Hyalite Canyon is one of Montana’s most popular places to enjoy nature — but when nature calls, you need a place to answer that call.
Unfortunately, people are putting their trash in the wrong place, making a gross situation.
When you have to go, you have to go, even when you are out enjoying nature. But lately, the outhouses up in Hyalite are ending up padlocked shut by the Forest Service.
Why? They are becoming people’s trash cans.
“It all comes down to the outhouses, so they are the unsung heroes of Hyalite Canyon,” says Hilary Eisen, president of the non-profit group Friends of Hyalite.
“Nature calls when you are in nature, and there are a number of outhouses up here which help with that,” Eisen says.
Friends of Hyalite works to take care of the area year-round.
“The reservoir in Hyalite provides about 80 percent of Bozeman’s drinking water and we want to keep that water supply clean,” Eisen says.
But when people can’t get to the luxuries of home, what then?
“If you lock the outhouse, it doesn’t mean that fewer people have to go to the bathroom,” Eisen says. “They just end up going somewhere else.
Many say it’s frustrating to come up to one of the many outhouses and see a padlock locking one of them tightly shut, especially if you have to go.
The Custer-Gallatin National Forest says just over the past three years at two different trailheads, the outhouses had to be closed due to this issue.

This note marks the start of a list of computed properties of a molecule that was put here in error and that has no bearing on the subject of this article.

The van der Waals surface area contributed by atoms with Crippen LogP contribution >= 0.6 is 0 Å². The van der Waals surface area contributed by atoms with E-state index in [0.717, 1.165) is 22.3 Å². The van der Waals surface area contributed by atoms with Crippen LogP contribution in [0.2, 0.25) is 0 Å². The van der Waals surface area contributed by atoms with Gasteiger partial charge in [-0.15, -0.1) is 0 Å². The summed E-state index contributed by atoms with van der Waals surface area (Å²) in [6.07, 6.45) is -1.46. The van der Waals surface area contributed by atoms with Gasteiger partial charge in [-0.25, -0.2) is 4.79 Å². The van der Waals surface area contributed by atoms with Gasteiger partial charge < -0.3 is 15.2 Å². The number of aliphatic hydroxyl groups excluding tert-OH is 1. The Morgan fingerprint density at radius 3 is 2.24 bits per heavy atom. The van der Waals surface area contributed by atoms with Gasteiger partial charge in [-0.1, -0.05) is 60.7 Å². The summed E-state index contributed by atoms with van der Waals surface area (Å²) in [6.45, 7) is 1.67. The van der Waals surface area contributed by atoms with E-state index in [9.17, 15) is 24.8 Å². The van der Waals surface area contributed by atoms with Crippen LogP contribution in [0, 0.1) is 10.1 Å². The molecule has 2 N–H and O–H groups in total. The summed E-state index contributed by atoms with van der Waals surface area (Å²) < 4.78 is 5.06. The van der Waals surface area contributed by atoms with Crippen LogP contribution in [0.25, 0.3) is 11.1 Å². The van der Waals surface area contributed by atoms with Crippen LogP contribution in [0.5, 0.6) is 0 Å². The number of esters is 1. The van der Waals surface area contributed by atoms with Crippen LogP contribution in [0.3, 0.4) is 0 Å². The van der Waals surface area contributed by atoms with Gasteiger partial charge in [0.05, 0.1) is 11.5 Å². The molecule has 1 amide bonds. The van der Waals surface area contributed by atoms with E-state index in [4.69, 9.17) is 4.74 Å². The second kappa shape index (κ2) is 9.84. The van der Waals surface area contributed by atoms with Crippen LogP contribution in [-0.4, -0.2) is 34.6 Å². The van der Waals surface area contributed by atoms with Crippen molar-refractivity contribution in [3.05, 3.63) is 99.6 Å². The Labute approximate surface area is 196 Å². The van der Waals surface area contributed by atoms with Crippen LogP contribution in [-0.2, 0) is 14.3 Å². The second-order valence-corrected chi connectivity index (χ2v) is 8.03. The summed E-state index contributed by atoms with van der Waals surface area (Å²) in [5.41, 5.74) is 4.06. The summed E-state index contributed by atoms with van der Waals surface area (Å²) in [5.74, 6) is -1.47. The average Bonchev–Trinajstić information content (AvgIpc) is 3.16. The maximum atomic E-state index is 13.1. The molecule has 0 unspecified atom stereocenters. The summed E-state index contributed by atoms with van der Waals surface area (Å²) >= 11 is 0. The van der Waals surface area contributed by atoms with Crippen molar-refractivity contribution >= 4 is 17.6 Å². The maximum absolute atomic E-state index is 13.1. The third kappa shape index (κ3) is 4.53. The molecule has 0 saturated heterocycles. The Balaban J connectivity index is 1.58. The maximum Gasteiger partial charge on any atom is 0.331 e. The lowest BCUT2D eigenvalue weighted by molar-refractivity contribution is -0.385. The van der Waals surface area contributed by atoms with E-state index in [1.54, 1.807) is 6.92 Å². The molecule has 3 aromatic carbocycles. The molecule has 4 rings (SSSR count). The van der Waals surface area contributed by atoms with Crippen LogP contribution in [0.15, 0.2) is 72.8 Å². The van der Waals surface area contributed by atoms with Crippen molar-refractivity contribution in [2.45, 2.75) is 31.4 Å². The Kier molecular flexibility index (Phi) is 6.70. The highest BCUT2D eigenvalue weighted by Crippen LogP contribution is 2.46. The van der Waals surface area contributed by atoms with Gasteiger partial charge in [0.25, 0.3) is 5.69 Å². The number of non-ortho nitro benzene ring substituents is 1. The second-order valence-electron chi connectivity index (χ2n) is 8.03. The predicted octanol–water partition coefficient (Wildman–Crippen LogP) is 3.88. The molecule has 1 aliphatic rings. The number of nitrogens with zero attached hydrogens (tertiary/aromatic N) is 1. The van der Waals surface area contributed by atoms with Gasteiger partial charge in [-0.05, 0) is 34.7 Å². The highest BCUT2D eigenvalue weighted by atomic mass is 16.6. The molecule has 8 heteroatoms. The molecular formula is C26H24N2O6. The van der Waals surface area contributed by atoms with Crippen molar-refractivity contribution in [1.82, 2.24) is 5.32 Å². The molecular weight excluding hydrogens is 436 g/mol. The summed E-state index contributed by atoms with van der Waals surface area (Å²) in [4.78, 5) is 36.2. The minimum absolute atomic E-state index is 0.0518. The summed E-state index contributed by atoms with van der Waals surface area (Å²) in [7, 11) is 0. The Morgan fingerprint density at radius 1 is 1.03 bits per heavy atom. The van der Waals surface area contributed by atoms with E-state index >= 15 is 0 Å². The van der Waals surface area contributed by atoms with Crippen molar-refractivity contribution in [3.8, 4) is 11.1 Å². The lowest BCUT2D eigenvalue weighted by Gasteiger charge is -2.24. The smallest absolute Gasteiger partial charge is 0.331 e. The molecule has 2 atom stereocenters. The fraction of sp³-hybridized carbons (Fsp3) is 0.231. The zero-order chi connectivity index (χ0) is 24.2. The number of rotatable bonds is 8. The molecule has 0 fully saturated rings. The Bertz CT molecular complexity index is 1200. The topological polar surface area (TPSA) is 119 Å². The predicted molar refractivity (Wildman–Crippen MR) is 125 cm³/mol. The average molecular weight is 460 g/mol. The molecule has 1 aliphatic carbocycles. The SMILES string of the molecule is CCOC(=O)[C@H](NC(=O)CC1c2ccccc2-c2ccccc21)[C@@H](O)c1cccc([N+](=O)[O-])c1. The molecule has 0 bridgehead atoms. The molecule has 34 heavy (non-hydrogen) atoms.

And it costs about $500 to $800 just to pump them out.
According to the Friends of Hyalite who monitor this road constantly in the area, on average, about 5,000 cars drive through here, so the outhouses are being used a lot.
“When those vaults fill up, you gotta pump it or lock it,” Eisen says.
And when trash gets in there, pumping it can’t happen.
“It’s really hard to get it out of there,” Eisen says. “The guy whose job it is to pump that outhouse has to actually pick it out by hand and so he’s in that vault picking out your diapers and your pop cans.”
Eisen says there are two ways to help.
“We are working on raising money to help contribute to pumping outhouses in Hyalite,” she says.
Or take out the garbage you brought with you.
“Pack it back out,” Eisen says. “There is no garbage service in Hyalite and the outhouses are not trash cans.”
The Friends of Hyalite have a way for you to donate to their cause online at www.hyalite.org.
In the meantime, the Forest Service has hired a service to help get to these outhouses more often.